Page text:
If you want to be a good workplace leader, you had better be able to put out fires when they flare up.
Bill Driscoll, New England district president of the staffing services firm Accountemps, said managers face a wide variety of crises on a regular basis, everything from data breaches and social media gaffes, to top employees quitting and financial reporting errors.
"Creating detailed plans for dealing with potential problems before they occur can keep a headache from ballooning into a full-fledged catastrophe," Driscoll said in a statement.
To help managers and supervisors avert crises or mitigate the damage when issues do arise, Accountemps offers several tips.
- Have a plan: The old saying "hope for the best, but prepare for the worst" definitely applies here. Businesses should have plans in place to deal with potential crises and conduct regular "fire drills" so employees know exactly what to do and who to consult in an emergency. This will help everyone stay cool-headed when the pressure's on, while also cutting down on response times.
- Be proactive: When it comes to critical projects, managers should be checking in on staffers regularly to cut down on last-second scrambling. They should ensure theirteam is on track, and has the necessary resources and information to meet its goals.
- Create a transparent culture: It's critical bosses encourage honest communication among their employees. They should be promoting smart, strategic risk-taking, while also creating an environment where employees feel comfortable owning up to mistakes or sharing concerns.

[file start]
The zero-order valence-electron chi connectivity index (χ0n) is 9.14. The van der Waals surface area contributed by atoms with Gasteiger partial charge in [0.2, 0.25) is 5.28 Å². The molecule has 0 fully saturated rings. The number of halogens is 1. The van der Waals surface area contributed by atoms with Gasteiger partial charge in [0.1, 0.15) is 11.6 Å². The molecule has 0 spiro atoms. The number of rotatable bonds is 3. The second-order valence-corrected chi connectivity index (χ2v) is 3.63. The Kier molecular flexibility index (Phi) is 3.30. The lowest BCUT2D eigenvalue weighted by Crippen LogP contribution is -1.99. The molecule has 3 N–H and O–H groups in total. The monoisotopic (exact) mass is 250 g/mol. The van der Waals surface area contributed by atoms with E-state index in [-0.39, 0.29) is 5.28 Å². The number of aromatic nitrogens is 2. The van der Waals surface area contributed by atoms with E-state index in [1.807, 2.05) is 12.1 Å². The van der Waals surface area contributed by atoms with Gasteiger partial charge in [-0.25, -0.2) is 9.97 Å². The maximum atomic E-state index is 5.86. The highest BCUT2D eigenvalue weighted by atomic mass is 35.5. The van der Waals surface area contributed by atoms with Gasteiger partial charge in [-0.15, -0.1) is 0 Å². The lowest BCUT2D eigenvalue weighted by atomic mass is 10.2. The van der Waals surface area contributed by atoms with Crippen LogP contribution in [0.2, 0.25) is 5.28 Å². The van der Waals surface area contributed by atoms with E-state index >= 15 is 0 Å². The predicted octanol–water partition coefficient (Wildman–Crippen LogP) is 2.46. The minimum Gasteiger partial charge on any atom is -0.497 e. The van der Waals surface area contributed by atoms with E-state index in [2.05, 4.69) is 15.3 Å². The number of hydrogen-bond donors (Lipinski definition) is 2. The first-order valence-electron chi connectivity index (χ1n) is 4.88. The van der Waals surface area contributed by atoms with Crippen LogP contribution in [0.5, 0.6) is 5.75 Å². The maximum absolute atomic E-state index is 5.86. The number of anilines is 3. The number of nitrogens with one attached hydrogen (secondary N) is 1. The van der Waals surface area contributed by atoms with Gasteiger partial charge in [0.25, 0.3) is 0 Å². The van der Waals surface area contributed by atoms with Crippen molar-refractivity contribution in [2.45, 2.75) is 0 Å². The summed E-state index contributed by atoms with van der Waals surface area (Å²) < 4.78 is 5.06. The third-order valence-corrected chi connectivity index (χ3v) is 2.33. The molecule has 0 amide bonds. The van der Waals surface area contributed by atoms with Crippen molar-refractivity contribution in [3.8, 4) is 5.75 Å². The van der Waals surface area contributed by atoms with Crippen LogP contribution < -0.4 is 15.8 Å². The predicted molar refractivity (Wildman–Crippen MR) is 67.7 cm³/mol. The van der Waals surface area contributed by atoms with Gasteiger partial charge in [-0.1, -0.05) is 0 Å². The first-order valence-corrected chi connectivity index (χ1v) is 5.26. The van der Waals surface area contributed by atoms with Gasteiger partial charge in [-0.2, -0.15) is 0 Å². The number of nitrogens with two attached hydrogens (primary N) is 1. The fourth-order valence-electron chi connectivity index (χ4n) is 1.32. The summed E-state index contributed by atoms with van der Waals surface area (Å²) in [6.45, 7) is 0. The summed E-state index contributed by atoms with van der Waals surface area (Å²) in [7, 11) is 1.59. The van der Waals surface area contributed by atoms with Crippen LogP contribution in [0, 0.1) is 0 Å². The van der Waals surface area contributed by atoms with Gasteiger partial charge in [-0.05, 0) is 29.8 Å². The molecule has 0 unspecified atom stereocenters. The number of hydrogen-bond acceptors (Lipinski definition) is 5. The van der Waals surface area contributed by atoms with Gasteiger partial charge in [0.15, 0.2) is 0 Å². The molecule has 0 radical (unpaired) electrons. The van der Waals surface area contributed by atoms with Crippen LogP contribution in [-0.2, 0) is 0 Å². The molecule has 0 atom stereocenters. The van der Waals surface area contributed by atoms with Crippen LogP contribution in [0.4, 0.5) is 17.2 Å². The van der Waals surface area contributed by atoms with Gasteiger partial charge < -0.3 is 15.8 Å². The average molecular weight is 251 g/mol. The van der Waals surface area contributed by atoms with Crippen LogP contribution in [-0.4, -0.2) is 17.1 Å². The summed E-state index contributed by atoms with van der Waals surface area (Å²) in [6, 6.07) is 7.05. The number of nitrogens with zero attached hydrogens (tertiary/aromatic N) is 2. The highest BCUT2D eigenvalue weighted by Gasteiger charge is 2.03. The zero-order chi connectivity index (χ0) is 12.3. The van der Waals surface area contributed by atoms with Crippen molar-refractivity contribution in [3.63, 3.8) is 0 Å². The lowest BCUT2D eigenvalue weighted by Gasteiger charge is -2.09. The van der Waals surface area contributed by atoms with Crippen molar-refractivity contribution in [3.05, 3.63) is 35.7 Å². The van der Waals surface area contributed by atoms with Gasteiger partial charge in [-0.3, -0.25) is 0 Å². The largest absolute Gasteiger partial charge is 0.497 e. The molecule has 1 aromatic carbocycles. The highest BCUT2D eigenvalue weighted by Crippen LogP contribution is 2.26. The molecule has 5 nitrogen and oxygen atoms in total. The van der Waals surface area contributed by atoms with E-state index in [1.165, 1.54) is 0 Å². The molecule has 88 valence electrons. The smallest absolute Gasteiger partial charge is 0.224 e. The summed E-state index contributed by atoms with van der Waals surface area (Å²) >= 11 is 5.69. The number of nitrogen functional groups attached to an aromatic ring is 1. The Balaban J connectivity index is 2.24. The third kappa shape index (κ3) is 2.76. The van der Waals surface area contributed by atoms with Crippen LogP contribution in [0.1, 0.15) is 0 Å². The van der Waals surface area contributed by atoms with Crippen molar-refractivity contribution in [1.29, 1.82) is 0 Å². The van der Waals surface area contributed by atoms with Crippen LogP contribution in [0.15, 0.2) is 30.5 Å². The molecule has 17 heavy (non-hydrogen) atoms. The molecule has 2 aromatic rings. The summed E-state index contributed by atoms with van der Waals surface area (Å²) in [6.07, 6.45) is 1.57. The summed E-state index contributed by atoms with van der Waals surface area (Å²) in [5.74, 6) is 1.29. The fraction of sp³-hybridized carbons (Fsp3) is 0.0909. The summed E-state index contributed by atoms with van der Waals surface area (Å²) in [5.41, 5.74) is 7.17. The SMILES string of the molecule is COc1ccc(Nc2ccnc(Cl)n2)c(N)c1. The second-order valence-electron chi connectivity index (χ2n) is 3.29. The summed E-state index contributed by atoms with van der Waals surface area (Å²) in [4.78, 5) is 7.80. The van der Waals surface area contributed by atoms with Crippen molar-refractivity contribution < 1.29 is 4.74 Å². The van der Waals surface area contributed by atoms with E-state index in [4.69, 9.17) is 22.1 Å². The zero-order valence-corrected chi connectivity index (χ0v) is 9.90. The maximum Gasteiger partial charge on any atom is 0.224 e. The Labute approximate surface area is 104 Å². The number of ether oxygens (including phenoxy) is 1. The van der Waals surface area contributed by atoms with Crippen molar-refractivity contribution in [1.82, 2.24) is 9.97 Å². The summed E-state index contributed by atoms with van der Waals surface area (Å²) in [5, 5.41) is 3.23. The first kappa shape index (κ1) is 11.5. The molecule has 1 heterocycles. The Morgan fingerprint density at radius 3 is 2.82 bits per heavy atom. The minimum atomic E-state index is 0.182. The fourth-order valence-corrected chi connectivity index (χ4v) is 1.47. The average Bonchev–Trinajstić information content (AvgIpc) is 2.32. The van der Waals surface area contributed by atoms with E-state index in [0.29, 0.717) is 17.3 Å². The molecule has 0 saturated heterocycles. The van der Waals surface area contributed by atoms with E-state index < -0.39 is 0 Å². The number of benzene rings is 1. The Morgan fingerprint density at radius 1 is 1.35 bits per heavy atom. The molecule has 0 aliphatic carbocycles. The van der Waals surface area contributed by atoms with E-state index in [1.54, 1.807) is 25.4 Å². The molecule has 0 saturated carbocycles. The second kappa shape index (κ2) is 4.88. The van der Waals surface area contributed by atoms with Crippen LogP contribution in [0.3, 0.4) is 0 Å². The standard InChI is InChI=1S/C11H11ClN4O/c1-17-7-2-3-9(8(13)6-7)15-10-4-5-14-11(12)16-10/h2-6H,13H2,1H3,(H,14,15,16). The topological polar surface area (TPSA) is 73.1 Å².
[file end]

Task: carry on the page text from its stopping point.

- Use data: Data analytics tools can enable managers to spot potential problems, and correct courses when needed, earlier than in years past. Business analysts can help leaders spot upcoming obstacles, such as a sudden decrease in sales.
- Learn from mistakes: When mistakes do occur, supervisors need totake the time to understand what went wrong. They should put key programs and campaigns under the microscope to pinpoint the root causes of issues to avoid similar problems in the future.
The good news for business leaders is that the number of emergencies they face each week appears to be on the decline. Nearly half of chief financial officers surveyed say they contend with at least one unexpected crisis a week, down from 80 percent who said the same 10 years ago, according to an Accountemps study.
The research was based on interviews with more than 2,100 CFOs from companies in more than 20 of the largest U.S. metropolitan areas.
Originally published on Business News Daily.